Coffee Talk

What's the Difference Between a Flat White and Cortado?

One's from Spain, one's from Australia, but there's more to the differences than provenance.

By Katharine Shilcutt August 28, 2013

A typical flat white with telltale textured milk. | Photo by Russell J. Smith

I don't remember the first time I ordered a flat white. I don't remember the first time I ordered a cortado. The excessive amount of caffeine I consume on a daily basis has surely fried those circuits in my brain by now, although I'm fairly certain one of the two was given to me by a kind barista at Catalina Coffee one morning when I couldn't make up my mind. What I do know that life before the two coffee drinks—found in Houston at places like Blacksmith, Southside Espresso, Inversion, and Revival Market—was a gloomy and dismal affair.

I never cared for lattes; too much milk. I never cared for straight up espresso; no milk at all. I usually settled for coffee with a touch of cream until my Goldilocks-like hunt led me to cortados and flat whites, where the ratio of coffee to milk was just right. However, I'm ashamed to admit that until today, I didn't really know what I was ordering when I asked for a cortado or a flat white—just that it was espresso and steamed milk in a petite cup and it was perfect.

I've tried to figure it out on my own in the past, of course. Some coffee shops serve one but not the other and I wanted to know why. More importantly, I wanted to know the difference between the two. To my untrained, non-barista eye, a cortado and a flat white seemed relatively similar. Wikipedia was, as usual, no help. Neither were the coffee blogs I attempted to read; I don't speak barista.

The coffee menu at Revival Market.

So this morning at Revival Market, where I fluctuate between ordering cortados and flat whites depending on what word tumbles out of my mouth first, I asked friendly barista/event manager Nick Panzarella to explain the difference to me.

"A cortado comes from Spain," Panzarella began. "It means 'cut' in Spanish. The milk isn't texturized—the Spanish don't texturize their milk like the Italians do." He showed me the metal cup of milk he'd steamed for my cortado. "See?" he pointed out. The milk was simply lightly steamed and didn't have any of the telltale froth or foam you'd see in a latte or cappucino.

"A flat white," on the other hand, "comes from Australia," Panzarella continued. It's a drink that's still relatively new in America. "The Australians learned their coffee-making techniques from Italian immigrants." So the flat white, it follows, contains textured milk—unlike the smoother milk in a cortado. That textured steamed milk is also much hotter, leading to a hotter cup of coffee overall.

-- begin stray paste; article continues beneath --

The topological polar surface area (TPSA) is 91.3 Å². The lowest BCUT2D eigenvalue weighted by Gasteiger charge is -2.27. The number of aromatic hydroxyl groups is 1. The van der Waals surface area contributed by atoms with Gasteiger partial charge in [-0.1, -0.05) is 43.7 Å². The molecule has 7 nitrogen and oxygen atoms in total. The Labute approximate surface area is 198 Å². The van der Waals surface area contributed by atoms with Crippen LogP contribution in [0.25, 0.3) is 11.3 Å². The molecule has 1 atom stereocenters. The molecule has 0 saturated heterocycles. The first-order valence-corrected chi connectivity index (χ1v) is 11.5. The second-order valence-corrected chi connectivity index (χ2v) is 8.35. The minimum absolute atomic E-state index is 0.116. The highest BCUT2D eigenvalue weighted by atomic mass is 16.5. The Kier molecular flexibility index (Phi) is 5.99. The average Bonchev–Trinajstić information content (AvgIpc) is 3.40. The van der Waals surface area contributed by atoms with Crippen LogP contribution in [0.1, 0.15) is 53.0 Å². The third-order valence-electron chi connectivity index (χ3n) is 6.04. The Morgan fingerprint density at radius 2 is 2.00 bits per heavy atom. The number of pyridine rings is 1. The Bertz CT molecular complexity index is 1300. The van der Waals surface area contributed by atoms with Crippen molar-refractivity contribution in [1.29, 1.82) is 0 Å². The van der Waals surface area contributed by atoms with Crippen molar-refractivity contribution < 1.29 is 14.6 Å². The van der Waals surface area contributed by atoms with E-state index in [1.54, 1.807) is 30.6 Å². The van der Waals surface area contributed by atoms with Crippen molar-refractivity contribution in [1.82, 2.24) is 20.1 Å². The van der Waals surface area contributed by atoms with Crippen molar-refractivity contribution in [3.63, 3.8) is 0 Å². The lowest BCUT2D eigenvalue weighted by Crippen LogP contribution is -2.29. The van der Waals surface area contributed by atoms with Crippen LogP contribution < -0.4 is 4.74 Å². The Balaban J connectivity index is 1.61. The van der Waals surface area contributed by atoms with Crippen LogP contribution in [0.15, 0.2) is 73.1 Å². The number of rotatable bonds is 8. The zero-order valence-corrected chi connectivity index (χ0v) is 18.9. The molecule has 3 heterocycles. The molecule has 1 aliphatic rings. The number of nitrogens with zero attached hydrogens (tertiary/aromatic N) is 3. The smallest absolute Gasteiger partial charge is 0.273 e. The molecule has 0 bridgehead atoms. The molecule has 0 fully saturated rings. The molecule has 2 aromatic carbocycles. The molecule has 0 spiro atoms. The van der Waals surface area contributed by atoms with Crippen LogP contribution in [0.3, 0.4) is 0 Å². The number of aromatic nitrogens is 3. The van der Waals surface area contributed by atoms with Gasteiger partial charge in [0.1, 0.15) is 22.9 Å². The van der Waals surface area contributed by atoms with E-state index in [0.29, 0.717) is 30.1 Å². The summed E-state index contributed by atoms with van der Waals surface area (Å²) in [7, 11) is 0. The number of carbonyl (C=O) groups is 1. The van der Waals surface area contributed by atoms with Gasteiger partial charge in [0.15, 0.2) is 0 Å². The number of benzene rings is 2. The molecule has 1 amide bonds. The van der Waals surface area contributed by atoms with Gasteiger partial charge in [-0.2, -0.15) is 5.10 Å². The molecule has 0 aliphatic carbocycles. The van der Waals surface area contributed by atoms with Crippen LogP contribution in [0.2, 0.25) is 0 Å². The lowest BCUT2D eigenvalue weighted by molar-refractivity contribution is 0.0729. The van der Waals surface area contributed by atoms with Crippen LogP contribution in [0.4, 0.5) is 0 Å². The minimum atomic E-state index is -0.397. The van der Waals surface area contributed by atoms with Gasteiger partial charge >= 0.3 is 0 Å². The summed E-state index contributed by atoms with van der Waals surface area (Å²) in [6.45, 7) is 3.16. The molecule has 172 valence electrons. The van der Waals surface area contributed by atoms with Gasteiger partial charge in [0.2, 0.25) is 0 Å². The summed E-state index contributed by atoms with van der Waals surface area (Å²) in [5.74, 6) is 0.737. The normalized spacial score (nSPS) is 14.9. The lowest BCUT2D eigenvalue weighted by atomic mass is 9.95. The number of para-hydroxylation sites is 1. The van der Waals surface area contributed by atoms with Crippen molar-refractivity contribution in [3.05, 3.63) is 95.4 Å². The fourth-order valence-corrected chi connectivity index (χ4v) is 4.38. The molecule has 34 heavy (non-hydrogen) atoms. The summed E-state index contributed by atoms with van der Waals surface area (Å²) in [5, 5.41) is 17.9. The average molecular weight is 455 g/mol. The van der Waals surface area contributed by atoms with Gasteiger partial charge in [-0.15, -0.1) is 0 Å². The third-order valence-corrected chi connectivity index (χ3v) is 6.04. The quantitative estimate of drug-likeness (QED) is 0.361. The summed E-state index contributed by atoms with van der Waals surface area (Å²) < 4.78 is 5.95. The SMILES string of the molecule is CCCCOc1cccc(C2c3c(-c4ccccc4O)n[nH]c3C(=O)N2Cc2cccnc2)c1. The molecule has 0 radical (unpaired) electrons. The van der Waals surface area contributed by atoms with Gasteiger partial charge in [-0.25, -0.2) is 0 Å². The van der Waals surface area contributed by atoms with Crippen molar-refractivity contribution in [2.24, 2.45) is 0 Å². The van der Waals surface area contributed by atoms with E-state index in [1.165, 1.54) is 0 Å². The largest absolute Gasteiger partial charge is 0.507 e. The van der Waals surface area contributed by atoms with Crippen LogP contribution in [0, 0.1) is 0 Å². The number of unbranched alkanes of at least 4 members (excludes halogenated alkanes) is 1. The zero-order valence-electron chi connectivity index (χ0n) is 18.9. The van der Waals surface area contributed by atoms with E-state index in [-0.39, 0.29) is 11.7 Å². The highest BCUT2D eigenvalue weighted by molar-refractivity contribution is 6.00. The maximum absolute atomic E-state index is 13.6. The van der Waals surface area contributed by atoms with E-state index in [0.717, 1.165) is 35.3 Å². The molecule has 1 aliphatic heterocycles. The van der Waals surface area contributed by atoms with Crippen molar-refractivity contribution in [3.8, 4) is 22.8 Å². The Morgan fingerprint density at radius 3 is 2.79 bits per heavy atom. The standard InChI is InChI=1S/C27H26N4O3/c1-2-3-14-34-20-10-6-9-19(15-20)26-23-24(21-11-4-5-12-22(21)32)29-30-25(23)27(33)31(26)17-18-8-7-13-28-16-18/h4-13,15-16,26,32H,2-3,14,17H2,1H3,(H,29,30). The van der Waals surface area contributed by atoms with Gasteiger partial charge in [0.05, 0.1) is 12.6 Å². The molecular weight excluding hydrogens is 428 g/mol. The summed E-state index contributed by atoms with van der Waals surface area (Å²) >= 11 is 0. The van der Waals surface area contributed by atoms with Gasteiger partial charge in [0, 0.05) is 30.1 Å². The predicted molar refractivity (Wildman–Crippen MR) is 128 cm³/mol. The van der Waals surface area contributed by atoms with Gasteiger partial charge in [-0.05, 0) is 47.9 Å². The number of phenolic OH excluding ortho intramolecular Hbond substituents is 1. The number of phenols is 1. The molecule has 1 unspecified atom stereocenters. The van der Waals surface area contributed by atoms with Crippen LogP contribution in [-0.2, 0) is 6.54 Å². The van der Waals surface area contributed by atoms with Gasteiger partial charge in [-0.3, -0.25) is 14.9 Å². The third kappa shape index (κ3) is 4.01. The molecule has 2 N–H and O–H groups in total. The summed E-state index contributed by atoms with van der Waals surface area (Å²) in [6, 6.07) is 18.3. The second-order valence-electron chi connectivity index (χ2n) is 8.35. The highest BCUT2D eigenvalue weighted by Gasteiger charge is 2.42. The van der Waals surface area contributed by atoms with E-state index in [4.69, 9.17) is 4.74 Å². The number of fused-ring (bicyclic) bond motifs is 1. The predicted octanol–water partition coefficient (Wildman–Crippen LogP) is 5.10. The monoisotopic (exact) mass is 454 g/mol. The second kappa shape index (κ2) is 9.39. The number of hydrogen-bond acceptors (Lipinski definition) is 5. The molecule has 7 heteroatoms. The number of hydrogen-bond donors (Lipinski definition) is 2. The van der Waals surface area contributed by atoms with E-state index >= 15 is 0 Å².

A cortado, made with steamed but not textured | Photo by Kaleb Fulgham

Fellow barista Kyle VanDevender chimed in: "The amount of espresso is the same in both drinks," he said. "But the flat white is basically a small latte." It all started to click in my head. Of course I'd noticed that the flat whites I ordered tended to be hotter and thicker than the cortados and usually featured "latte art" on top. But all this time I'd chalked it up to variations between baristas and coffee shops, never understanding those were the chief, intentional differences between the two drinks.

I blame most of my confusion on how thick-headed I tend to be before my first cup of coffee in the morning. Panzarella and VanDevender went on to helpfully explain the rest of Revival Market's coffee menu as I sipped my cortado and took it all in. "A macchiato just means 'marked' in Italian," said VanDevender, "so it's an espresso that's 'marked' with a little foam on top."

I felt terribly excited about my newfound ability to make an educated least until the coffee shops in Houston add more newfangled coffee drinks to their menus. I still don't know what a Gibraltar or a Guillermo is, and—for now—I don't care. I'll have a cortado please. Or maybe a flat white. 

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